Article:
Collecting, Interpreting Data is Key to Mitigating MSDs, Experts Say

Nancy Grover

Sarasota, FL ( – Musculoskeletal disorders are the most common and among the most expensive occupational injuries. They cover a wide array of injury types and causes across a multitude of industries.

Trying to understand them is the first step in prevention. Organizations that can also collect and properly interpret their data can identify focus areas for strategies to mitigate MSD issues.

MSDs Explained

The Bureau of Labor Statistics defines MSDs as “musculoskeletal system and connective tissue diseases and disorders when the event or exposure leading to the case is bodily reaction, overexertion or repetitive motion.”

“Basically, how the musculoskeletal and associated connective tissue react, often adversely, to an event. Say it’s an activity, like bending or climbing or reaching. Or, a reaction to the exposure of how that activity is being done – repetition, force, vibration in some cases,” said Sonya Luisoni, senior risk control manager for Safety National. “What it doesn’t include are slips, trips, falls or similar incidents.”

MSDs encompass a myriad of injury types and causes across many industries. In addition to sprains, strains, carpal tunnel, and tears large and small, there are also ruptures – of backs, shoulders and other joints.

For employers, the costs can be astronomical. Absenteeism, lost productivity, and increased costs for workers’ compensation, healthcare and disability are among the expenses due to MSDs. Some statistics put the overall annual pricetag for MSDs to employers as high as $54 billion.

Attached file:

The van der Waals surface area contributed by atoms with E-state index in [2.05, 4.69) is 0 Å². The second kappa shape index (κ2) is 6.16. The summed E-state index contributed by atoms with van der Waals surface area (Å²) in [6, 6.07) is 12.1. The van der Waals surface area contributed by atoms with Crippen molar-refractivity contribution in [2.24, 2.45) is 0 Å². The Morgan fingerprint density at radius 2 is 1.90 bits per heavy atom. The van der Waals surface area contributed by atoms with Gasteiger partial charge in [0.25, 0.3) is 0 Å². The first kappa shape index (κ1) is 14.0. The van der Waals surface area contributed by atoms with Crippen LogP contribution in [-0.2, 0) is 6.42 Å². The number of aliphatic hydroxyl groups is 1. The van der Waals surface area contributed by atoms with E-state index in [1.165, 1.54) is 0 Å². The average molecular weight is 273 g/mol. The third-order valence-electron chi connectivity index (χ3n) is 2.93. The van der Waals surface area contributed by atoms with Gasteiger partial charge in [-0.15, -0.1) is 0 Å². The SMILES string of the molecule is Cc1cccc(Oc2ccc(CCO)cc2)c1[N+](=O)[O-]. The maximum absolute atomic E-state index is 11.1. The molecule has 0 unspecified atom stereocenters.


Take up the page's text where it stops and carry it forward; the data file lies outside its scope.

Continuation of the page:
Companies can target areas where the bulk of their MSDs occur; whether it’s a physical location, specific departments, age or tenure of employees, certain jobs or other aspects. The first step is uncovering the evidence.

“Before implementing a program, you need to look at your data,” said Tanya Parker, senior account manager for Safety National. “It will tell you a lot about where you need to focus your efforts.”


Collecting and interpreting data to help develop a MSD program does not need to be exceedingly complex. It’s a matter of knowing what to look for and how to interpret it.

“Anytime you begin to gather your data you should start with some simple questions,” Parker said. “Start simple, gather your data and more than likely this will lead you to a more in-depth analysis.”

Examples of “simple” questions are:

  • What types of claims are most prevalent – the nature of injury report?
  • What body parts are the claims coming from the most?
  • What causes of the claims are most prevalent?

To demonstrate the collection and use of such data, Parker pointed to a study the company conducted of its own claims information. Evaluated through May 2021, the study included nearly 700,000 claims related to MSDs.

In looking at the cost of MSD claims by specific nature of injury, “ruptures” were by far at the top. With costs of more than $86,000, these were far higher than the second highest – carpal tunnel at more than $41,000.

In terms of severity by body part, “disc” had the highest average cost.